The market is hoping for more news on a buyback with regards to Santos. But in reality, what must come first is news of closure of the sale of the PNG/LNG stake to Kumul Petroleum Holdings (state-owned oil and gas firm in Papua New Guinea).

At this stage, there's no new news on that front just coming off the conference call. But, management sounds like they are cautiously optimistic that we will get some news by the end of this month with regards to how that progresses. And when that closes, I would expect at that point we should have some more news on buybacks.

Would you buy, hold or sell Woodside and Santos on the back of these results?

Woodside: HOLD

With regards to Woodside, it's more fully valued. I think in relative terms its pricing in a much higher oil price than Santos. I'd say on balance it's a HOLD for Woodside. With the valuation looking more fully priced than Santos, it's harder to get really constructive about the buy case there.

Santos: BUY

We still think there's a lot of value untapped in Santos, particularly around these projects. The hopper is full with regards to news flow on that front, whether it's the PNG LNG selldown, whether it's progress on Barossa and the improvements associated there, whether it's the ongoing development of Pikka in Alaska, or it's the somewhat imminent startup of the Moomba CCS project which continues to develop. We don't think that's reflected in the share price.

What’s your outlook on the energy sector over the year ahead? Are there any risks that investors should be aware of?

Woodside and Santos are obviously transitioning from oil to gas and that is part of the longer energy transition that we're experiencing. In so far as the impact of oil prices go, the reality is that we've got a clear indication from, global buyers, OPEC in particular that they'll protect or defend a price somewhere around US$80/barrel as a minimum and that's not expected to change. 

There is, I think, still perhaps a premature expectation of the death of the energy industry globally. The advantage that obviously the Australian industry has, especially at the big end of town, is that we're exposed to global LNG prices. The events in Ukraine, and of course Europe, have clearly led to a very strong support structure for LNG prices going forward. Albeit in the immediate term, they are somewhat a bet on the European winter and how deep that is.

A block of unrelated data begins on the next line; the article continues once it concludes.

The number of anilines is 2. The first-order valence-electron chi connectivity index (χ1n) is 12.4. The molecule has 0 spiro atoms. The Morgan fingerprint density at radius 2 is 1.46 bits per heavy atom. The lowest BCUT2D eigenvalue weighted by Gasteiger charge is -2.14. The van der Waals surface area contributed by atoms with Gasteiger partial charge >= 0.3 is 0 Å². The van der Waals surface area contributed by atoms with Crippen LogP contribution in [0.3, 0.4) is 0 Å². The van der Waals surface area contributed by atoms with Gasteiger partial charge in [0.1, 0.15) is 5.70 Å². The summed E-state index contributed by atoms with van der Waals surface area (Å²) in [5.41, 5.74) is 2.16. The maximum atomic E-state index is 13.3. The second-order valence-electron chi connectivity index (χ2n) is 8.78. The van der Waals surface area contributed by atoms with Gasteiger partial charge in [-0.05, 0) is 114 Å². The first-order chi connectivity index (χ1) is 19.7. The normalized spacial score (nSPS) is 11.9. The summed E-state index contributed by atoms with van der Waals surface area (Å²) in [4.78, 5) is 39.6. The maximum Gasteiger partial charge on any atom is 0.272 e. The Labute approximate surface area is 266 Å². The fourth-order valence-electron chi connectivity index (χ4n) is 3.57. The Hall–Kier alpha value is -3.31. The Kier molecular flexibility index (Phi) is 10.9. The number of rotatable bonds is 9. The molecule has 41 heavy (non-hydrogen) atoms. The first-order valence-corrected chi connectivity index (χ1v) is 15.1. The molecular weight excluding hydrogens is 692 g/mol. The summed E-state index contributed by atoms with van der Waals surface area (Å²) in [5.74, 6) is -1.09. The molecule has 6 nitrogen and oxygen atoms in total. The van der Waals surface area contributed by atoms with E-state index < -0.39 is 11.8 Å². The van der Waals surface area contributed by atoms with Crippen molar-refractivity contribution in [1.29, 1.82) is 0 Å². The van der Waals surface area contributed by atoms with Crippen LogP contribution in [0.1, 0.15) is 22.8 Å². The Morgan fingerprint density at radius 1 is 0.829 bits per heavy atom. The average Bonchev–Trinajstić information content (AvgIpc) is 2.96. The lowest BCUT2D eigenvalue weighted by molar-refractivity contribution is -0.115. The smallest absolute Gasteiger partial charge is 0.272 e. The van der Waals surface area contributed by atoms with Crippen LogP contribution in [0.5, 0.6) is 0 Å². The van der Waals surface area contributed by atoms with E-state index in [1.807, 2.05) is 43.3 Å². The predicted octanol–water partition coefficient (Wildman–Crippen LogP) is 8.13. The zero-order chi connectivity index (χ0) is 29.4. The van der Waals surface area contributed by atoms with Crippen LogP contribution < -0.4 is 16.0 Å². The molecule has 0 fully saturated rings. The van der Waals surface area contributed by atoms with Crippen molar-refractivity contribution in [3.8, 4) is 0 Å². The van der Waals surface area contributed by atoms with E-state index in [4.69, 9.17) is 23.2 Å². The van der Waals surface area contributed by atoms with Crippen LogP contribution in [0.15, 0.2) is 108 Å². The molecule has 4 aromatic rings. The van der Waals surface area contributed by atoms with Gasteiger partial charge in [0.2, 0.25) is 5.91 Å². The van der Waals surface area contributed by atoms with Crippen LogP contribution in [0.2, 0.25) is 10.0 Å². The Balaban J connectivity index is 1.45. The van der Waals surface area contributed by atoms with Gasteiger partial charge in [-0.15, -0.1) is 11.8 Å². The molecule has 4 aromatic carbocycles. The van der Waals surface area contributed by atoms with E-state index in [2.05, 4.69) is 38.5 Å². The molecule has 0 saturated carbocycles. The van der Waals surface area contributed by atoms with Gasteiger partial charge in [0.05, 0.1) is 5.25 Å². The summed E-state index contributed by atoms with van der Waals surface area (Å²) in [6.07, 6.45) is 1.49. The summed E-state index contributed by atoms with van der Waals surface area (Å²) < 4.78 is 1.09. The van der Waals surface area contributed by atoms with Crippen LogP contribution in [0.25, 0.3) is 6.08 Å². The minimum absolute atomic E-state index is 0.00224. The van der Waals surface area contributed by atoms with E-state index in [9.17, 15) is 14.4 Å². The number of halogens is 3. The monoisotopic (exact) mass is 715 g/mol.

European gas storage levels are at high levels. But, the reality is if we get a cooler than expected winter than those storage levels will drop very quickly because they're not getting obviously refilled by Russian gas. That leads or plays well into the Woodside base case. 

With regards to the rest of the Australian energy spectrum, the thesis really boils down to East Coast gas and the ongoing challenges that we have in the Australian marketplace, with regards to deliverability of supply into that market and those challenges remain. And frankly, I don't see that any time soon. 

The sad reality is that we put a cap on gas prices in this country. And that doesn't incentivise new supply and that's not as well appreciated by those that make the rules.

How much value are you seeing in the market right now?

That's difficult to say because obviously you get quite significant variation within the sector. You've always got the very big end of town, the BHP (ASX: BHP)'s and the Rio Tinto (ASX: RIO)'s of the world which are very much trading as a function of China and iron ore prices. You've got the names we've talked about today, and then you've got the rest of the sector, which is related to decarbonisation-enabling commodities. 

It's difficult to talk about it in its entirety. We think the sector is massively under-owned at the moment. Whether that's because the market is taking a bearish view on China, and as a consequence is underweight the big end of town, or they're just not understanding the supply challenges that are associated with the battery-related demand that will come from those enabling commodities.

We think there's still a significant opportunity to be had within the sector.

This article was first published on Livewire Markets on Wednesday, 23 August 2023.

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Written By

Hans Lee

Senior Editor

Hans is one of the Senior Editors at Livewire Markets and Market Index. He created Signal or Noise and leads the team's coverage of the global economy and fixed income markets.